Giimbiyu language

Giimbiyu is an extinct Aboriginal Australian language isolate once spoken by the Giimbiyu people of northern Australia.

Native toAustralia
RegionNorthern Territory
Extinct(date unknown perhaps a couple speakers remaining in 1981)[1]
Language isolate or Arnhem Land?
  • Giimbiyu
  • Mangerr
  • Erri
  • Urningangga
Language codes
ISO 639-3Variously:
zme  Mangerr
urc  Urningangg
err  Erre
Giimbiyu (purple), among other non-Pama-Nyungan languages (grey)

The name Giimbiyu is a Gaagudju word for 'of the stoney country'. It was introduced in Harvey (1992) as a cover term for the named dialects,[3]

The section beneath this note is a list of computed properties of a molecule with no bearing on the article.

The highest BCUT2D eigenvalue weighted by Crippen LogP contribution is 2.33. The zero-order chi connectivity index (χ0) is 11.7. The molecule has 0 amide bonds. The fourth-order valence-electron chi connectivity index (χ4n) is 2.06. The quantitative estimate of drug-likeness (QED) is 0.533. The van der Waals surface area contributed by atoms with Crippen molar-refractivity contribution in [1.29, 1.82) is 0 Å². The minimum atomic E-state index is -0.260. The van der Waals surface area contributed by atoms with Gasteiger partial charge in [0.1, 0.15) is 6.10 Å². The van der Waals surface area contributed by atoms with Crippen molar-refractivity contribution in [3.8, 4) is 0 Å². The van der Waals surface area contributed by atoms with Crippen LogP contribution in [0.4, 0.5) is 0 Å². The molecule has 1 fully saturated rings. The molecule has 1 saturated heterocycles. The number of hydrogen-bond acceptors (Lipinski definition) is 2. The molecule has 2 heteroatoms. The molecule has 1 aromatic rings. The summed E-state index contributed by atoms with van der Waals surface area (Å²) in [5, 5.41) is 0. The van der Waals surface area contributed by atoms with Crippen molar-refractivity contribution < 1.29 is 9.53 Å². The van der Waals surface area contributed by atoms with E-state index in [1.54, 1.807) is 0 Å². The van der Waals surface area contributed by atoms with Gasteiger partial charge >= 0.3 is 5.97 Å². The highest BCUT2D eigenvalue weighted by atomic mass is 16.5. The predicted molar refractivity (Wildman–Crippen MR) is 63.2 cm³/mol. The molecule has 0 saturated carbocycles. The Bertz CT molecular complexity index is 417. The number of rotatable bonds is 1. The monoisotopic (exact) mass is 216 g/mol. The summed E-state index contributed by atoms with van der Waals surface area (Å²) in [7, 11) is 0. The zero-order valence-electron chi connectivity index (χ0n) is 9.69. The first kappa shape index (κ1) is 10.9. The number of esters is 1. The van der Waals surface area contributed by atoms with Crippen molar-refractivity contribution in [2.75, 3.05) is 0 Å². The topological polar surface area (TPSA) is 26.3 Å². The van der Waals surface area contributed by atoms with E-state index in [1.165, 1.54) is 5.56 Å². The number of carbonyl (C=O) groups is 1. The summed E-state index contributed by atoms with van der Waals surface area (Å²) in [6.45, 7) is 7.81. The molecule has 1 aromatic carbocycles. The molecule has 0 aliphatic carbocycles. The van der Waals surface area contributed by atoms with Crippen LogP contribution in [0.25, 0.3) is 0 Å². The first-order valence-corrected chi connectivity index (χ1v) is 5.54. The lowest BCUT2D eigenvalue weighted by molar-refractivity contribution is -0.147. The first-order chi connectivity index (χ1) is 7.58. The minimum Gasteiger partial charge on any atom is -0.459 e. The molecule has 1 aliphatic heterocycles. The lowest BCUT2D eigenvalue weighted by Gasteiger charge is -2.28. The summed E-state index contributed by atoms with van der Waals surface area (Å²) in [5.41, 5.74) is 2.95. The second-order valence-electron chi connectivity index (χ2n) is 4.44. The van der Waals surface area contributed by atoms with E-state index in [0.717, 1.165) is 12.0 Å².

• Mangerr (Mengerrdji)
  • Urningangga (Wuningak) and Erri (Arri)

In 1997 Nicholas Evans proposed an Arnhem Land family that includes the Giimbiyu languages. However, they are not included in Bowern (2011).[4]


  1. Mangerr at Ethnologue (14th ed., 2000).
    Urningangg at Ethnologue (14th ed., 2000).
    Erre at Ethnologue (14th ed., 2000).
  2. Hammarström, Harald; Forkel, Robert; Haspelmath, Martin, eds. (2017). "Giimbiyu". Glottolog 3.0. Jena, Germany: Max Planck Institute for the Science of Human History.
  3. N220 Giimbiyu at the Australian Indigenous Languages Database, Australian Institute of Aboriginal and Torres Strait Islander Studies
  4. Bowern, Claire. 2011. "How Many Languages Were Spoken in Australia?", Anggarrgoon: Australian languages on the web, December 23, 2011 (corrected February 6, 2012)
  • McConvell, Patrick and Nicholas Evans. (eds.) 1997. Archaeology and Linguistics: Global Perspectives on Ancient Australia. Melbourne: Oxford University Press
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